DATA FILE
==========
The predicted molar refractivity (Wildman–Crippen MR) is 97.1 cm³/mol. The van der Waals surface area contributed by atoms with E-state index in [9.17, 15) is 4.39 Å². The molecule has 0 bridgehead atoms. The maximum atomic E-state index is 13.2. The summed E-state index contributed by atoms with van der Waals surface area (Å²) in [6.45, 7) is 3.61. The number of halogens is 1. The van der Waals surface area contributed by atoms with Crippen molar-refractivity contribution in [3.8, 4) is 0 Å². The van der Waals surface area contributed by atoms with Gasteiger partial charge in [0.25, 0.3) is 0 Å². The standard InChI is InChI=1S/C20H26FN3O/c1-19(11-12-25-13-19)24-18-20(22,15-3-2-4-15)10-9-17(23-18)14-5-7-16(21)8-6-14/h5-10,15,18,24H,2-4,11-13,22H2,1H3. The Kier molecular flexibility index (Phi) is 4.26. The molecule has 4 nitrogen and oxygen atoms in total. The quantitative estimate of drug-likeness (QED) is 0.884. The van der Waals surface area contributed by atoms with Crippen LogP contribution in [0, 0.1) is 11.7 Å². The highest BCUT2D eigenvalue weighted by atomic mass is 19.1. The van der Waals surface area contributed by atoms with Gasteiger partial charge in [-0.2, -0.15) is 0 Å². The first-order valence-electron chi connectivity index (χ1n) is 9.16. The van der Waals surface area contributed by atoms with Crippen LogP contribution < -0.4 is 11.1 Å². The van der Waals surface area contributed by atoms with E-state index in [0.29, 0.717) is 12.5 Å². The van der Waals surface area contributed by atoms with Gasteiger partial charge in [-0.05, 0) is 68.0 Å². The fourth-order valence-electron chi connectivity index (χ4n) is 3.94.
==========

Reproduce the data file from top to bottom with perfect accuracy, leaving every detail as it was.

The predicted molar refractivity (Wildman–Crippen MR) is 97.1 cm³/mol. The van der Waals surface area contributed by atoms with E-state index in [9.17, 15) is 4.39 Å². The molecule has 0 bridgehead atoms. The maximum atomic E-state index is 13.2. The summed E-state index contributed by atoms with van der Waals surface area (Å²) in [6.45, 7) is 3.61. The number of halogens is 1. The van der Waals surface area contributed by atoms with Crippen molar-refractivity contribution in [3.8, 4) is 0 Å². The van der Waals surface area contributed by atoms with Gasteiger partial charge in [0.25, 0.3) is 0 Å². The standard InChI is InChI=1S/C20H26FN3O/c1-19(11-12-25-13-19)24-18-20(22,15-3-2-4-15)10-9-17(23-18)14-5-7-16(21)8-6-14/h5-10,15,18,24H,2-4,11-13,22H2,1H3. The Kier molecular flexibility index (Phi) is 4.26. The molecule has 4 nitrogen and oxygen atoms in total. The quantitative estimate of drug-likeness (QED) is 0.884. The van der Waals surface area contributed by atoms with Crippen LogP contribution in [0, 0.1) is 11.7 Å². The highest BCUT2D eigenvalue weighted by atomic mass is 19.1. The van der Waals surface area contributed by atoms with Gasteiger partial charge in [-0.2, -0.15) is 0 Å². The first-order valence-electron chi connectivity index (χ1n) is 9.16. The van der Waals surface area contributed by atoms with Crippen LogP contribution < -0.4 is 11.1 Å². The van der Waals surface area contributed by atoms with E-state index in [0.29, 0.717) is 12.5 Å². The van der Waals surface area contributed by atoms with Gasteiger partial charge in [-0.05, 0) is 68.0 Å². The fourth-order valence-electron chi connectivity index (χ4n) is 3.94.